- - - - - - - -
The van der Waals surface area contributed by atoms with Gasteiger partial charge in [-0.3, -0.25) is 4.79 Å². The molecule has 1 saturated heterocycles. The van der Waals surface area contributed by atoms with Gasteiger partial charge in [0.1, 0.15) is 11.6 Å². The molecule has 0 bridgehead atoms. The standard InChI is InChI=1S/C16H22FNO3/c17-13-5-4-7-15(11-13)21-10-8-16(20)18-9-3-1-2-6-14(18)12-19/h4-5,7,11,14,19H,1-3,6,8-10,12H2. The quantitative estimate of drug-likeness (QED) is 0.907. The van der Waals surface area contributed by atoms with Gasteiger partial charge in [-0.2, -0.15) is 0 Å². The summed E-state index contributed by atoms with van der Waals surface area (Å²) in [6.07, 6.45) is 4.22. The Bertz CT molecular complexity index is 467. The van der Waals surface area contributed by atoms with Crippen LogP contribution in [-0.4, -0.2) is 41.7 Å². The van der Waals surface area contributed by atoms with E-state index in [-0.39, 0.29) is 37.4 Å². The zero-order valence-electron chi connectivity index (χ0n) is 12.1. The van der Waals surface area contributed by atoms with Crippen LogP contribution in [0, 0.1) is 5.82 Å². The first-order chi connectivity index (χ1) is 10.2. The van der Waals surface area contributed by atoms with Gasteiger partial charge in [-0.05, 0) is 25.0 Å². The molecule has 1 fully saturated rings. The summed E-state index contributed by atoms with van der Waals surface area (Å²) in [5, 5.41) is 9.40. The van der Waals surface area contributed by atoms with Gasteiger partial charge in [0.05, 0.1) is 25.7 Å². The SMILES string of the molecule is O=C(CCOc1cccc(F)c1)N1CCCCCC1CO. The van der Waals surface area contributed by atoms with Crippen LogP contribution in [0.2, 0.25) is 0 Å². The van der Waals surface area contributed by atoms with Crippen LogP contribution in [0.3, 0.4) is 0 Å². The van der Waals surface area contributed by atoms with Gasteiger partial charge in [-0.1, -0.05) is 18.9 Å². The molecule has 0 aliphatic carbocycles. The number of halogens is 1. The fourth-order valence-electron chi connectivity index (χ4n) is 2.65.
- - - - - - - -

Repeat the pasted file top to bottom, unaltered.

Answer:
The van der Waals surface area contributed by atoms with Gasteiger partial charge in [-0.3, -0.25) is 4.79 Å². The molecule has 1 saturated heterocycles. The van der Waals surface area contributed by atoms with Gasteiger partial charge in [0.1, 0.15) is 11.6 Å². The molecule has 0 bridgehead atoms. The standard InChI is InChI=1S/C16H22FNO3/c17-13-5-4-7-15(11-13)21-10-8-16(20)18-9-3-1-2-6-14(18)12-19/h4-5,7,11,14,19H,1-3,6,8-10,12H2. The quantitative estimate of drug-likeness (QED) is 0.907. The van der Waals surface area contributed by atoms with Gasteiger partial charge in [-0.2, -0.15) is 0 Å². The summed E-state index contributed by atoms with van der Waals surface area (Å²) in [6.07, 6.45) is 4.22. The Bertz CT molecular complexity index is 467. The van der Waals surface area contributed by atoms with Crippen LogP contribution in [-0.4, -0.2) is 41.7 Å². The van der Waals surface area contributed by atoms with E-state index in [-0.39, 0.29) is 37.4 Å². The zero-order valence-electron chi connectivity index (χ0n) is 12.1. The van der Waals surface area contributed by atoms with Crippen LogP contribution in [0, 0.1) is 5.82 Å². The first-order chi connectivity index (χ1) is 10.2. The van der Waals surface area contributed by atoms with Gasteiger partial charge in [-0.05, 0) is 25.0 Å². The molecule has 1 fully saturated rings. The summed E-state index contributed by atoms with van der Waals surface area (Å²) in [5, 5.41) is 9.40. The van der Waals surface area contributed by atoms with Gasteiger partial charge in [0.05, 0.1) is 25.7 Å². The SMILES string of the molecule is O=C(CCOc1cccc(F)c1)N1CCCCCC1CO. The van der Waals surface area contributed by atoms with Crippen LogP contribution in [0.2, 0.25) is 0 Å². The van der Waals surface area contributed by atoms with Crippen LogP contribution in [0.3, 0.4) is 0 Å². The van der Waals surface area contributed by atoms with Gasteiger partial charge in [-0.1, -0.05) is 18.9 Å². The molecule has 0 aliphatic carbocycles. The number of halogens is 1. The fourth-order valence-electron chi connectivity index (χ4n) is 2.65.